Builder confidence edged its way higher in September, ending a three-month slump. The National Association of Home Builders (NAHB) reports that the NAHB/Wells Fargo Housing Market Index (HMI) rose a single point to 76 in September. The HMI is a measure of home builder attitudes toward the new home sales market.
NAHB chief economist Robert Dietz says, "Builder sentiment has been gradually cooling since the HMI hit an all-time high reading of 90 last November. The September data show stability as some building material cost challenges ease, particularly for softwood lumber. However, delivery times remain extended and the chronic construction labor shortage is expected to persist as the overall labor market recovers."
The HMI is constructed from results of a survey NAHB has conducted among its new home builder members for more than 35 years. They are asked to categorize their perceptions of current single-family home sales and sales expectations for the next six months as "good," "fair" or "poor" and to rate prospective buyer traffic as "high to very high," "average" or "low to very low." Their answers to each set of questions are then used to calculate a seasonally adjusted index where any number over 50 indicates that more builders view conditions as good than poor.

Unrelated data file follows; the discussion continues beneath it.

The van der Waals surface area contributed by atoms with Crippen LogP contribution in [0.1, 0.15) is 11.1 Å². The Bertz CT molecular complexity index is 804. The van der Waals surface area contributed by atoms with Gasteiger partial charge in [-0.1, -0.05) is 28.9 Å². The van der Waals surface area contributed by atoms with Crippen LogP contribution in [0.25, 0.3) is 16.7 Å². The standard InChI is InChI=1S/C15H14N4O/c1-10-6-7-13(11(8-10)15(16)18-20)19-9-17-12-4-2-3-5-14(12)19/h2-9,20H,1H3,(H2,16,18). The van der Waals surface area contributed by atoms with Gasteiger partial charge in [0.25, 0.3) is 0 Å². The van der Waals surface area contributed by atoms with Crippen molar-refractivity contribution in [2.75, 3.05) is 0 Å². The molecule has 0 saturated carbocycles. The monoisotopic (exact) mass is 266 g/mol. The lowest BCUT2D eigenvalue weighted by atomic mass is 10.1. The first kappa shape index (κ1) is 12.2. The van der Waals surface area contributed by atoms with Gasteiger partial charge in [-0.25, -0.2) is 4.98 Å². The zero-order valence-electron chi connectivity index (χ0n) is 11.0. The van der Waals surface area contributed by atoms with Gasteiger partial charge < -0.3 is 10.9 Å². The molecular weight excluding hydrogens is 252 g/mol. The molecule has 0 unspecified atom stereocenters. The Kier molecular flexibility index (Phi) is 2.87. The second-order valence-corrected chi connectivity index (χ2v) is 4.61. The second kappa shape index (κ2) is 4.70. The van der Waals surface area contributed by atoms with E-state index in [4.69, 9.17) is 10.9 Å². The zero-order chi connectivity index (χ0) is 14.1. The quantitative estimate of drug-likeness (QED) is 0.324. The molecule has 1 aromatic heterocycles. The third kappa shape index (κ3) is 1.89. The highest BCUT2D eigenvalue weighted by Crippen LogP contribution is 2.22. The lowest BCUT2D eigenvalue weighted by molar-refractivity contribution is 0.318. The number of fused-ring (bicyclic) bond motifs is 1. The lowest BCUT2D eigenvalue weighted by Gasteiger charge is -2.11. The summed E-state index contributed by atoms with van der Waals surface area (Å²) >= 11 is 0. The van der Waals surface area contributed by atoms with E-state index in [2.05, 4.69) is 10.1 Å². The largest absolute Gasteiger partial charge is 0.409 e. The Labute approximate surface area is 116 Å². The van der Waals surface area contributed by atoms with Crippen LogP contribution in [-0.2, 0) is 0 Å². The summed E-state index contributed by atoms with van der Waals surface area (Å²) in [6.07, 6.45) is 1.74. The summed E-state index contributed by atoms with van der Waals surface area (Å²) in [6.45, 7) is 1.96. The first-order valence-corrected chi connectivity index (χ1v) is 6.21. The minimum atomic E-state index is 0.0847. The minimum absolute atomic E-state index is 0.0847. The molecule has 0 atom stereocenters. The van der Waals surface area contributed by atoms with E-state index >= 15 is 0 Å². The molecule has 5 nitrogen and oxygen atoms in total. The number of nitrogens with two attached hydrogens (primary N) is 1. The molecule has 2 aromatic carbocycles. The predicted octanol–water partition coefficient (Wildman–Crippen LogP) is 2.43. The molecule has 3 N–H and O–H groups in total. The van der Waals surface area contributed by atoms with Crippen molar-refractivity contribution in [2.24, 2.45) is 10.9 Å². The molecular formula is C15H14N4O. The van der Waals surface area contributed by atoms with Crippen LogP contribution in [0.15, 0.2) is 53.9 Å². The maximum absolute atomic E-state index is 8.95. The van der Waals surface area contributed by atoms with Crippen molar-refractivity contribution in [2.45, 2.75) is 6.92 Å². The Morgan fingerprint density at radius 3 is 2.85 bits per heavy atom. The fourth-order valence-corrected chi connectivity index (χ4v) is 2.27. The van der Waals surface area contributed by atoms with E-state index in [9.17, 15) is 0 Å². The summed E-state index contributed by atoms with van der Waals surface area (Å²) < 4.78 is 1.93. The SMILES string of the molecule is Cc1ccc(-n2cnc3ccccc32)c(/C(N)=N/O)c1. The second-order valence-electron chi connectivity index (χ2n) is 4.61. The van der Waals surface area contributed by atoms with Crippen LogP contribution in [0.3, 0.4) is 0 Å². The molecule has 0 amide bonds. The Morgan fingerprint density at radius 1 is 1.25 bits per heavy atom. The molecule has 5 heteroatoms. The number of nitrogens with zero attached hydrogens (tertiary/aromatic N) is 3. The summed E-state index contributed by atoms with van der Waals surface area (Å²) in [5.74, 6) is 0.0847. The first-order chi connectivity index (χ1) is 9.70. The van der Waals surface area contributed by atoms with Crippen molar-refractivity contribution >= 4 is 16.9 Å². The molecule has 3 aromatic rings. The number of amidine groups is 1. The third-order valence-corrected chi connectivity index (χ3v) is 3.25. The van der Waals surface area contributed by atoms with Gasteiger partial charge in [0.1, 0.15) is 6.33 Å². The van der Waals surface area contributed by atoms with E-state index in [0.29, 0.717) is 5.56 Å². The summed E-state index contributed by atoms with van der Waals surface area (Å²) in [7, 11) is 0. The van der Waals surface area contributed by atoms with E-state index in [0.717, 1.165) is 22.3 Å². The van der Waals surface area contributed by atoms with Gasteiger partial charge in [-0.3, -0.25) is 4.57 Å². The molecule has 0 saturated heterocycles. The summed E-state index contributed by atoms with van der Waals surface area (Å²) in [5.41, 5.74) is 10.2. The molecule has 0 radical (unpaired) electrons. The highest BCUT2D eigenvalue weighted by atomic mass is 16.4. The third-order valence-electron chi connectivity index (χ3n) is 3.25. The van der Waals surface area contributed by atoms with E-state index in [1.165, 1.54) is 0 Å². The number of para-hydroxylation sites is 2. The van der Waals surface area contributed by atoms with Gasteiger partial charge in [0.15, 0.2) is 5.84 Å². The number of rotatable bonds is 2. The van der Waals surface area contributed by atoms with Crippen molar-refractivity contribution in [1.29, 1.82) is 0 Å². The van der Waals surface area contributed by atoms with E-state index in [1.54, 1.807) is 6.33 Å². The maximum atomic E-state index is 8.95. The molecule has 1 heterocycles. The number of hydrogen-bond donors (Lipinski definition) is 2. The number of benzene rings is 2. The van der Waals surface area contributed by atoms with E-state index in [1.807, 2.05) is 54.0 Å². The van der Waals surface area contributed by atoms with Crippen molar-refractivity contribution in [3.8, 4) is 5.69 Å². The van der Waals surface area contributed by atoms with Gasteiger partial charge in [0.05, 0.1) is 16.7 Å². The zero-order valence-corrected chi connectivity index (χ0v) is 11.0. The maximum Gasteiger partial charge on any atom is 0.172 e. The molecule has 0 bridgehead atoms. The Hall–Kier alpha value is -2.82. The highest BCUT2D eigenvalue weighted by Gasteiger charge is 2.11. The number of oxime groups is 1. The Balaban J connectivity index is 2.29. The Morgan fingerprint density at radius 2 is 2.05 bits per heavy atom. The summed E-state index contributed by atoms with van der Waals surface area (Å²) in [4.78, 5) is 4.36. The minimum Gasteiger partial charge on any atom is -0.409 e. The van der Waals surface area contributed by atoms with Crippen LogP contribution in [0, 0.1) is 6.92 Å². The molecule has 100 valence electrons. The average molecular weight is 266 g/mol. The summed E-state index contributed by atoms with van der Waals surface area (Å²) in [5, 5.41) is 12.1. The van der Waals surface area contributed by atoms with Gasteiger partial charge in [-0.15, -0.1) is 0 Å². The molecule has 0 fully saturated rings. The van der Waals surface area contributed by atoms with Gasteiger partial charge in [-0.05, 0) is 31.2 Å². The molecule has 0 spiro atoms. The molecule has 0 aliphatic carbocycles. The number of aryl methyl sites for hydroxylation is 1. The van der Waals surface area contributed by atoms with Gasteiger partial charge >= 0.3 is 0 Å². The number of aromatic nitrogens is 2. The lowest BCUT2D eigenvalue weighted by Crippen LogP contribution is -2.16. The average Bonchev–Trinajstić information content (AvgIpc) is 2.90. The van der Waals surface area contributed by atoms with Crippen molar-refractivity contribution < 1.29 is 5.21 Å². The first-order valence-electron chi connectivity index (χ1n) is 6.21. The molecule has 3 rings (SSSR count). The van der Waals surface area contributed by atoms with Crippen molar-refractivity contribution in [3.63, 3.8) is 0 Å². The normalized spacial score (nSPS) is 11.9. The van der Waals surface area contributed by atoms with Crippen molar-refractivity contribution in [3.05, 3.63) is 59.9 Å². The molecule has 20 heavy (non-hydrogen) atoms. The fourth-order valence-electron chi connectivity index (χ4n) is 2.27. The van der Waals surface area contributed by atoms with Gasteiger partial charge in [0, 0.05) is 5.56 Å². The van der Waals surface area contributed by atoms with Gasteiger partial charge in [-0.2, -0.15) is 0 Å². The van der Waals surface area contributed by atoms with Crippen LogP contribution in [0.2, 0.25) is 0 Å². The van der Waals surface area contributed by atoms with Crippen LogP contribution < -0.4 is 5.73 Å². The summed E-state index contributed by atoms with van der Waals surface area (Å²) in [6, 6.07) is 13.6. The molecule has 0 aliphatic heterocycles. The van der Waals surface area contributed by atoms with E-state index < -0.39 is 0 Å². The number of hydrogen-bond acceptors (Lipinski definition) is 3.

The HMI index gauging current sales conditions rose 1 point to 82, the component measuring traffic of prospective buyers posted a 2-point gain to 61 and the gauge charting sales expectations in the next six months held steady at 81.
The three-month moving averages for regional HMI did not improve. Three regions posted 2-point declines while the Midwest was unchanged at 68. The Northeast's moving average was 72; it was 80 in the South, and 83 in the West.
Dietz says he expects housing affordability to be a key demand-side challenge in the coming quarters, given the rapid rate of growth in home prices and construction costs over the last year. Building is continuing to grow in the South and the West, particularly the Mountain West. While exurban markets have expanded the most over the last year, inner suburbs are now experiencing an acceleration, and townhouse construction had the best quarter in 14 years this spring.